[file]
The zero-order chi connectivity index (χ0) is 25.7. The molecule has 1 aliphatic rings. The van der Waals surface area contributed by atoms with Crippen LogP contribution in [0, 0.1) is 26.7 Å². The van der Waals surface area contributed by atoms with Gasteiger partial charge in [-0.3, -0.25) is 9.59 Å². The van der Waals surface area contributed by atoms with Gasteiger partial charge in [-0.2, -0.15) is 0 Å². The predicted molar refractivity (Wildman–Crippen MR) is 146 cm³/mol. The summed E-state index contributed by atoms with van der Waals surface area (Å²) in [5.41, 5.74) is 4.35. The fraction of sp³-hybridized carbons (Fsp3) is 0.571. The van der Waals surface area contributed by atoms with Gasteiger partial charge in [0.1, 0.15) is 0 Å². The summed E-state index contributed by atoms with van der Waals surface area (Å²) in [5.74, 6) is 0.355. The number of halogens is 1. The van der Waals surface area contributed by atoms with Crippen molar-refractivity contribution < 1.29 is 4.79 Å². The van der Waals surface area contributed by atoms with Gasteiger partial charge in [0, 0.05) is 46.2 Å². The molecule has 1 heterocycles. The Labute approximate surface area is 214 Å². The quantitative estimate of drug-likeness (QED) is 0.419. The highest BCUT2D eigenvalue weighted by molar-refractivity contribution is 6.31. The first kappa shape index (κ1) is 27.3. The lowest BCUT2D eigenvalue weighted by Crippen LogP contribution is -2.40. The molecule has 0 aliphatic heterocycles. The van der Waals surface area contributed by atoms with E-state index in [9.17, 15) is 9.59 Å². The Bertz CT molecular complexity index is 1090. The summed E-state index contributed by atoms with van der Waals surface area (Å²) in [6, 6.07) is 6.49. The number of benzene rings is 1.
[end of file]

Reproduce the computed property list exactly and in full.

The zero-order chi connectivity index (χ0) is 25.7. The molecule has 1 aliphatic rings. The van der Waals surface area contributed by atoms with Crippen LogP contribution in [0, 0.1) is 26.7 Å². The van der Waals surface area contributed by atoms with Gasteiger partial charge in [-0.3, -0.25) is 9.59 Å². The van der Waals surface area contributed by atoms with Gasteiger partial charge in [-0.2, -0.15) is 0 Å². The predicted molar refractivity (Wildman–Crippen MR) is 146 cm³/mol. The summed E-state index contributed by atoms with van der Waals surface area (Å²) in [5.41, 5.74) is 4.35. The fraction of sp³-hybridized carbons (Fsp3) is 0.571. The van der Waals surface area contributed by atoms with Gasteiger partial charge in [0.1, 0.15) is 0 Å². The summed E-state index contributed by atoms with van der Waals surface area (Å²) in [5.74, 6) is 0.355. The number of halogens is 1. The van der Waals surface area contributed by atoms with Crippen molar-refractivity contribution < 1.29 is 4.79 Å². The van der Waals surface area contributed by atoms with Gasteiger partial charge in [0, 0.05) is 46.2 Å². The molecule has 1 heterocycles. The Labute approximate surface area is 214 Å². The quantitative estimate of drug-likeness (QED) is 0.419. The highest BCUT2D eigenvalue weighted by molar-refractivity contribution is 6.31. The first kappa shape index (κ1) is 27.3. The lowest BCUT2D eigenvalue weighted by Crippen LogP contribution is -2.40. The molecule has 0 aliphatic heterocycles. The van der Waals surface area contributed by atoms with E-state index in [9.17, 15) is 9.59 Å². The Bertz CT molecular complexity index is 1090. The summed E-state index contributed by atoms with van der Waals surface area (Å²) in [6, 6.07) is 6.49. The number of benzene rings is 1.